“We represent a lot of hotels, destinations, outdoor adventure opportunities, and we wanted to encourage people to live what we do,” Turner said. “It began organically, because we enjoyed leaving early on Fridays and going to the mountains.”
“I really don’t care how people use it,” Turner added. “It’s up to them. There are weekends I use it to do errands, take the kids to the mountains, or go to spin class or yoga. I don’t think everyone goes out of town every single weekend, but it’s really nice to have the extra time.”
A four day work-week is not a possibility for everyone. When Rick Thelen, who has worked on his family-owned dairy farm in Elkhorn, Wisconsin for over 50 years, was asked about getting Fridays off, he laughed, “You're not familiar with the dairy farm, apparently.”
Thelen added: “A dairy farm works 24/7, seven days a week, holidays, no extra pay. You do your work, then you go socialize for a little bit, and then go get ready for tomorrow morning.”
While certain industries slow down in the summer, winter delivers (slightly) lighter demands. “You’re probably more free in the winter time, but not really,” Thelen offered. “You have to care more for the animals when it gets cold, more bedding is involved and water freezes, stuff like that, but there are no crops to take care of.”
The farmer’s final assessment: “If you want to do work, there is always work to do. Otherwise, you just walk away and you pay for it later in the bottom line.”
Max Peterson, a retired corn and livestock farmer from Stanton, Iowa, said that the weather can unexpectedly halt work on Fridays. “If it rained on a Friday and we weren’t able to be outside, then we could take some time off. But we would be stuck inside, probably.”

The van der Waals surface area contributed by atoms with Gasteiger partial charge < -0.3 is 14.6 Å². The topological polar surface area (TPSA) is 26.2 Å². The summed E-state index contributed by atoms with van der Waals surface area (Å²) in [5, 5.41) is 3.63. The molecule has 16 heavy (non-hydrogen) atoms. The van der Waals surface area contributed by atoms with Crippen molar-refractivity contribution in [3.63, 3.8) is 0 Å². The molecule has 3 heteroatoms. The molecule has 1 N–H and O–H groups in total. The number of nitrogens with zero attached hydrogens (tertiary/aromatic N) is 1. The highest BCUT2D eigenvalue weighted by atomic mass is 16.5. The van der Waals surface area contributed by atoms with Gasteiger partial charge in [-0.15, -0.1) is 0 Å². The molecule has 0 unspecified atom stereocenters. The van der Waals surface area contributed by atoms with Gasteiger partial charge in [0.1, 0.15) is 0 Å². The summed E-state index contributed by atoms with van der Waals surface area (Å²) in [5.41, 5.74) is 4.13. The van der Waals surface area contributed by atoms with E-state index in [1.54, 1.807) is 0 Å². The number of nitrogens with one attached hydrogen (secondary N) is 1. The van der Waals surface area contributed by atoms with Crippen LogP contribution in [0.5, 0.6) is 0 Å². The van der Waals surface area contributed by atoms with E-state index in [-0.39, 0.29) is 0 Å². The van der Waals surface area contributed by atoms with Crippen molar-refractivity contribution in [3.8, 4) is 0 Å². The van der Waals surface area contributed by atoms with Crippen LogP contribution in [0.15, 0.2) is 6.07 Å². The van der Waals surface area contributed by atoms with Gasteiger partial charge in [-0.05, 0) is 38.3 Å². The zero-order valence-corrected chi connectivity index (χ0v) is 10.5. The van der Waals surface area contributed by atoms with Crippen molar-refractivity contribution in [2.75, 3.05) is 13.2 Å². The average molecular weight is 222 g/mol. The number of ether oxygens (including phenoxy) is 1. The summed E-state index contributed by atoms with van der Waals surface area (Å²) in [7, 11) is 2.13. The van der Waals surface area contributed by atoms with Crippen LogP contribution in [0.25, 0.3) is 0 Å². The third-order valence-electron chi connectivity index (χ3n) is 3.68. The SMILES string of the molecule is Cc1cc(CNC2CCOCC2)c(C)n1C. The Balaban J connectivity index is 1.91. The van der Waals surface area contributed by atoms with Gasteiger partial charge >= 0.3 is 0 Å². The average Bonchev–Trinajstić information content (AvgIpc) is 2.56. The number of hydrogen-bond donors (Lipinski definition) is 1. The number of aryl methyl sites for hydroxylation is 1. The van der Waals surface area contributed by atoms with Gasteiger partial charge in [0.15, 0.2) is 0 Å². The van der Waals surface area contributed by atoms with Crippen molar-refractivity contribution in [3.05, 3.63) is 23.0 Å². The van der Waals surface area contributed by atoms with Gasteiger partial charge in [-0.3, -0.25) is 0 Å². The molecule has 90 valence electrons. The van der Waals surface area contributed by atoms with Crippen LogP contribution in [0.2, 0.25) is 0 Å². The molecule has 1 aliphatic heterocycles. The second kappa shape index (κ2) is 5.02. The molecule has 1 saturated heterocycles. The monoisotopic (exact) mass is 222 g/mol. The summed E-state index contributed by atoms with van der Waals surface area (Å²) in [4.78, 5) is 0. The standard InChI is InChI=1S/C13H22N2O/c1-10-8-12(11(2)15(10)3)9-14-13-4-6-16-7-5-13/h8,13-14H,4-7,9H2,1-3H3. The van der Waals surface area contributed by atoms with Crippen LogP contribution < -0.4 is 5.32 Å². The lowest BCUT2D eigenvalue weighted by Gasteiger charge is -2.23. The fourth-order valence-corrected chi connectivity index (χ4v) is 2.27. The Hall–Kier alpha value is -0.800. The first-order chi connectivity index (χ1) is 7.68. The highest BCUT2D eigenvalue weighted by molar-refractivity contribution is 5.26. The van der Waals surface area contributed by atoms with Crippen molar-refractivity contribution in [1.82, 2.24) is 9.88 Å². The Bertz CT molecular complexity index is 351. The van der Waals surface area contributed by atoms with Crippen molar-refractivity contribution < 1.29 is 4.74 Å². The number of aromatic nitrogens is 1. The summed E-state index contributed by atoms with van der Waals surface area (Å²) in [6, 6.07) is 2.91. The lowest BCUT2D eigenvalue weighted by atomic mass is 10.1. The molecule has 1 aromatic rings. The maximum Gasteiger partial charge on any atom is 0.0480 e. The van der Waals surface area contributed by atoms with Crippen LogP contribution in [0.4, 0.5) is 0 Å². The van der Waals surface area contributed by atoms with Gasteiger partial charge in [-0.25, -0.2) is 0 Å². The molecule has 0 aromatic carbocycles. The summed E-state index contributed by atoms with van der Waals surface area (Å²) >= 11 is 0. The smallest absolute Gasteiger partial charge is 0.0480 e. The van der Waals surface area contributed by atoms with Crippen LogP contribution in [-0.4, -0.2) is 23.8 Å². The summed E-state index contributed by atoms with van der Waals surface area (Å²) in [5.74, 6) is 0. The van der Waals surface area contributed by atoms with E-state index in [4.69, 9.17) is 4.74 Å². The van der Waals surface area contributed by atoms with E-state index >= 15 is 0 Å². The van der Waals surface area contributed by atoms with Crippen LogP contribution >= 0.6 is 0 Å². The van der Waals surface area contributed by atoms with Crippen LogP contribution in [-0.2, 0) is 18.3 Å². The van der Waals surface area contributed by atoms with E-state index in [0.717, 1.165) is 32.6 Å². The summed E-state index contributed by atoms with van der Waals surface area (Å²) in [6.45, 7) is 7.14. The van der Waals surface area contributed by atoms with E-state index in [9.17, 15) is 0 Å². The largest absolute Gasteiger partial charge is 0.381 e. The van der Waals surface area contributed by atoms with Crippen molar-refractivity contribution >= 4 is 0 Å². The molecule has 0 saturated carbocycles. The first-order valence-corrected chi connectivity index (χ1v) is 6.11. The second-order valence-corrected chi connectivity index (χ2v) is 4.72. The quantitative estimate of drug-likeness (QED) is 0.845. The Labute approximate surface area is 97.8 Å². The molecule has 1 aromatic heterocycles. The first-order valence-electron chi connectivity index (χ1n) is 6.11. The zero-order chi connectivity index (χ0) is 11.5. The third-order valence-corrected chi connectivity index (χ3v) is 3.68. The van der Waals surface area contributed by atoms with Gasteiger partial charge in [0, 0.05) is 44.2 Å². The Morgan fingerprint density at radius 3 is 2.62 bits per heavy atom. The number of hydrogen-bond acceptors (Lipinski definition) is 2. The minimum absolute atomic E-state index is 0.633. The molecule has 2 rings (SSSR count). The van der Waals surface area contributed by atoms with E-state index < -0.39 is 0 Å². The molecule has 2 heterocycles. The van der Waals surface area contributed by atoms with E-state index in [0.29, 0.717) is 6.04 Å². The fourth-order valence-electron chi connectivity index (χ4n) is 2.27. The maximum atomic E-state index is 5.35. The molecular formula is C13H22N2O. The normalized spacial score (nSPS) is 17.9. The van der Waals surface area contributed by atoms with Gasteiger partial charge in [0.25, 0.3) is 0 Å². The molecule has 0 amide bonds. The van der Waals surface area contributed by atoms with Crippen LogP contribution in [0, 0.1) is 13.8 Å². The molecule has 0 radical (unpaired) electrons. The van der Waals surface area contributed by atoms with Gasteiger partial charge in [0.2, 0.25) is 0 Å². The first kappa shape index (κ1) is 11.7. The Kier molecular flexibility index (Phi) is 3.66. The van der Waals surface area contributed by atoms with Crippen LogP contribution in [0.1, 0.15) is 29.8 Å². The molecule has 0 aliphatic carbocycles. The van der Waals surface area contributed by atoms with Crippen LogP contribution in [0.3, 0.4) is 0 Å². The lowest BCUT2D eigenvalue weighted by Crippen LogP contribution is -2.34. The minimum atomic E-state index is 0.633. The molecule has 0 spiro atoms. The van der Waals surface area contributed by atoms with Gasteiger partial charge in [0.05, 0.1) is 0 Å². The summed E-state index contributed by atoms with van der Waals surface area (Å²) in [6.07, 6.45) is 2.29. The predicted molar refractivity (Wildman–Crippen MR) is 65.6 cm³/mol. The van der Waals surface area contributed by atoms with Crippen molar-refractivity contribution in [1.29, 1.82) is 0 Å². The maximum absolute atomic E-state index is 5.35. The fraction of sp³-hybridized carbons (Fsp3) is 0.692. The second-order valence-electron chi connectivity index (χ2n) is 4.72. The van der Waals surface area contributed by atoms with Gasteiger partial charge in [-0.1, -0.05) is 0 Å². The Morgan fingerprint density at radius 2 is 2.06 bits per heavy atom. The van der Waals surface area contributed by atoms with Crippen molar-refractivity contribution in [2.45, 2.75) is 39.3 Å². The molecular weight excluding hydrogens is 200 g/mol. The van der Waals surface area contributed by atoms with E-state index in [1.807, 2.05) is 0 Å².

Hourly or tipped workers, who depend on the business of those celebrating an early start to their weekend, also have to clock in.
“I often work Fridays and the money is usually better, but every time [I show up] I think to myself, ‘Get out of the service industry,’” Stephen Bridges, a bartender from Brooklyn, said.
If Bridges did get Friday off, he believes he’d spend it at home. “I’d probably not stay out too late on a weekend [off], just because getting off work when the sun is getting up can get to you after a while,” he said.
At the New York offices of Condé Nast, editors and other staff are allotted 14 half days, every Friday sandwiched between the Memorial and Labor Day holidays.
David Tamarkin, the digital director of Epicurious, like all Condé Nast employees, enjoys the perk of Summer Fridays. Much like the New Zealand workers, he stressed about slacking.
“My feelings of excitement were coupled with concerns about workflow,” Tamarkin wrote in an email. “How are we going to get everything done?” But, he had come to notice, “even if the quantity of stories we run dips slightly, the quality of the work goes up.” Summer Fridays were actually “useful” for productivity, he said.
The editor said he only uses around “half” of his specified days to leave early, and only Summer Fridays when he’s traveling. “I’ll use it to tack more time onto my vacation, or get a head start on the weekend trip upstate,” Tamarkin wrote. Or he’ll do a reverse half-day, coming in late after making himself a “big breakfast.” Or he’ll do both—come in late and leave early.
Lale Arikoglu, the senior lifestyle editor for Condé Nast Traveler, agrees that Summer Fridays encourage her to “get a day’s work done in half the time.”
“I also wonder if they represent a larger problem in the workforce,” Arikoglu mused. “If the US had a healthier attitude to vacation days and employees felt empowered to take all of them, then perhaps we wouldn’t need Summer Fridays in the first place.”
As midseason half days become more popular, Arikoglu says more people will be encouraged to take longer trips to locations more exotic than just their local beach: “That free afternoon means that you can hop on a flight to, say, California for a weekend of wine tasting, and get there in time for dinner.”
But that doesn’t always have to be the case. As Arikoglu put it, “I recently used my Summer Friday to take a three-hour nap, and honestly, that felt like the ultimate luxury.”